Researchers Find Correlation Between All Types of Thyroid Disorders and Myasthenia Gravis
Researchers have found a correlation between all types of thyroid disorders and myasthenia gravis, particularly in women and older men, a study reports.
The research, “The Concomitant Association of Thyroid Disorders and Myasthenia Gravis,” was published in the journal Translational Neuroscience.
Surprisingly, the first study suggesting an association between autoimmune thyroid diseases, or ATDs, and myasthenia gravis stretches all the way back to 1908. The scientist involved, Dr. G.E. Rennie, discovered a link between MG and Graves’ disease, a type of ATD.
Studies since then have generated conflicting results. Some have reported no evidence for the association, while others have reported high correlation levels.
A study that supported the correlation demonstrated that thyroid disorders occurred much more frequently in patients with MG than in people with other autoimmune conditions.
Researchers at Taipei Medical University Hospital hoped to come up with a definitive answer on a correlation.
There are three major types of autoimmune thyroid diseases. One is hyperthyroidism stemming from Graves’ disease. Another is hypothyroidism due to Hashimoto’s thyroiditis. And the third is euthyroid that stems from thyroid autoantibodies.
Researchers scoured Taiwanese Bureau National Health Insurance records from 2000 to 2002 to find patients with thyroid disorders and patients with myasthenia gravis. They found 520,628 people with thyroid conditions and 7,965 with MG.
A comparison of the records showed a significant association between the two kinds of disorders. The correlation was highest for Graves’ disease, which is also known as diffuse toxic goiter: 4.37 percent of those with the disorder had myasthernia gravis. Other correlations were nontoxic nodular goiter, 1.46 percent; simple goiter, 1.19 percent; chronic lymphocytic thyroiditis, 0.60 percent; thyroid cancer, 0.34 percent; and toxic nodular goiter, 0.25 percent.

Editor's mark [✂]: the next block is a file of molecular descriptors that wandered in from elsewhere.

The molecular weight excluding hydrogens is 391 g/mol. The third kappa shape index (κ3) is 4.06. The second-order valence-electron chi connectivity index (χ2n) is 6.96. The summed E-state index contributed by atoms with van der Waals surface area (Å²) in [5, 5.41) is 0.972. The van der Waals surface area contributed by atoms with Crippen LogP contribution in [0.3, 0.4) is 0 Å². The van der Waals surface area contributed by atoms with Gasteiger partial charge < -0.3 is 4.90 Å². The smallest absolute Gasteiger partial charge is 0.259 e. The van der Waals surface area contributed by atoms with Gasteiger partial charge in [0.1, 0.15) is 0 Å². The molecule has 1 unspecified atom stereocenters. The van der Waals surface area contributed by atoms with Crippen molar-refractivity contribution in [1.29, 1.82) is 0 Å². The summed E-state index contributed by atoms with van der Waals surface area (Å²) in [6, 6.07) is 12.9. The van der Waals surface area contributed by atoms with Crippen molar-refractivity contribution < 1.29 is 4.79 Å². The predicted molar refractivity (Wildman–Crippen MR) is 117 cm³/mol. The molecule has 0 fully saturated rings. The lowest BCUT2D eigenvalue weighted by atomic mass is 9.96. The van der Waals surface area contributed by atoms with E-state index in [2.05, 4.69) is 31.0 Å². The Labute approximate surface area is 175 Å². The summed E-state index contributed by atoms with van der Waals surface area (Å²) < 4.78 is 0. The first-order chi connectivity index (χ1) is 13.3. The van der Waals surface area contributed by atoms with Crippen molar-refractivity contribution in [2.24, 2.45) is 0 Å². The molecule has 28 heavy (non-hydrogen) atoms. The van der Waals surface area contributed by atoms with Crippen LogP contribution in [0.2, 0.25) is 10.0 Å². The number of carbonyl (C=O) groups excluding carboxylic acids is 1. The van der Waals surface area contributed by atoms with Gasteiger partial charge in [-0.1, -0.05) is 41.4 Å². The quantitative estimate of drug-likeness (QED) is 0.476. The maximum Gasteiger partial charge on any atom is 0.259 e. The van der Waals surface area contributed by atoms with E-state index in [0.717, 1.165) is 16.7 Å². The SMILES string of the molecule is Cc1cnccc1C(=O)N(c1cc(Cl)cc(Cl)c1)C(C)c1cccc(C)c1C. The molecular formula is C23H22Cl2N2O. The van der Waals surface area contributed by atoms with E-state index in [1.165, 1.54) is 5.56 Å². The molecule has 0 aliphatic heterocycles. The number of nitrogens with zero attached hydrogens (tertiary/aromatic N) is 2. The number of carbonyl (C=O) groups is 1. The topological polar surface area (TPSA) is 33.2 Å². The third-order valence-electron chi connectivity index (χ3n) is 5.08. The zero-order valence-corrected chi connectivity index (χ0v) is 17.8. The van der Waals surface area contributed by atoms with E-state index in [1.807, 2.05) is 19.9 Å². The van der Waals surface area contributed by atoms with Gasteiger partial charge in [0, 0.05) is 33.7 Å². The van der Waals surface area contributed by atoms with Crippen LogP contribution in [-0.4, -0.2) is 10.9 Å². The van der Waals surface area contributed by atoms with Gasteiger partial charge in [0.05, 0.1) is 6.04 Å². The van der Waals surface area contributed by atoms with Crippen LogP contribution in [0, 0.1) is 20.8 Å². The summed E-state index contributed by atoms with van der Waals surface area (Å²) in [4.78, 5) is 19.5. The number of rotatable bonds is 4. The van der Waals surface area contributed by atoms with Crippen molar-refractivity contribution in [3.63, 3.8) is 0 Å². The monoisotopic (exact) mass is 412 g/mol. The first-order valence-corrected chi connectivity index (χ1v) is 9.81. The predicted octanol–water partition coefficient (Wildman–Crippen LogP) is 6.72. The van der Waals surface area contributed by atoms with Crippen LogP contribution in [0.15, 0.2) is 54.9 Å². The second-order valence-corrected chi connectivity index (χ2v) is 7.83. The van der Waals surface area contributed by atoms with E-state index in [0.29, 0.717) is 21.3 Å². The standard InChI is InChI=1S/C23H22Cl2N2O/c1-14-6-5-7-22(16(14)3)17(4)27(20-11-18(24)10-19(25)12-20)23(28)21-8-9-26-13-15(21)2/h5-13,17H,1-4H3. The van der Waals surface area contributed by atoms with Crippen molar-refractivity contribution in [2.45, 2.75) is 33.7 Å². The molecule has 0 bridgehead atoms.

In all of the associations, women had a significantly higher correlation rate than men.
Scientists use Q values to characterize the strength of an association between two diseases. A Q value of greater than 1 indicates a significant association between two disorders.
Researchers reported a Q value of 30 in men with chronic lymphocytic thyroiditis and MG. Other Q values were thyrotoxicosis, 13.3; acquired hypothyroidism; 12.7, thyroid cancer, 12.4; and simple goiter, 12.2. All were considered high correlations.
The team reported intermediate correlation levels between women who had thyroid disorders and MG. The thyroid conditions that fell into this category included toxic nodular/multinodular goiter, chronic lymphocytic thyroiditis, simple goiter, and non-toxic nodular/multinodular goiter.
The bottom line was that the researchers found a correlation between all thyroid disorders and MG. They also found a higher association between ATDs and MG in women and a higher correlation between the diseases in older men.
The co-existence of the disorders indicates that autoimmunity plays a role in the development of MG, they concluded.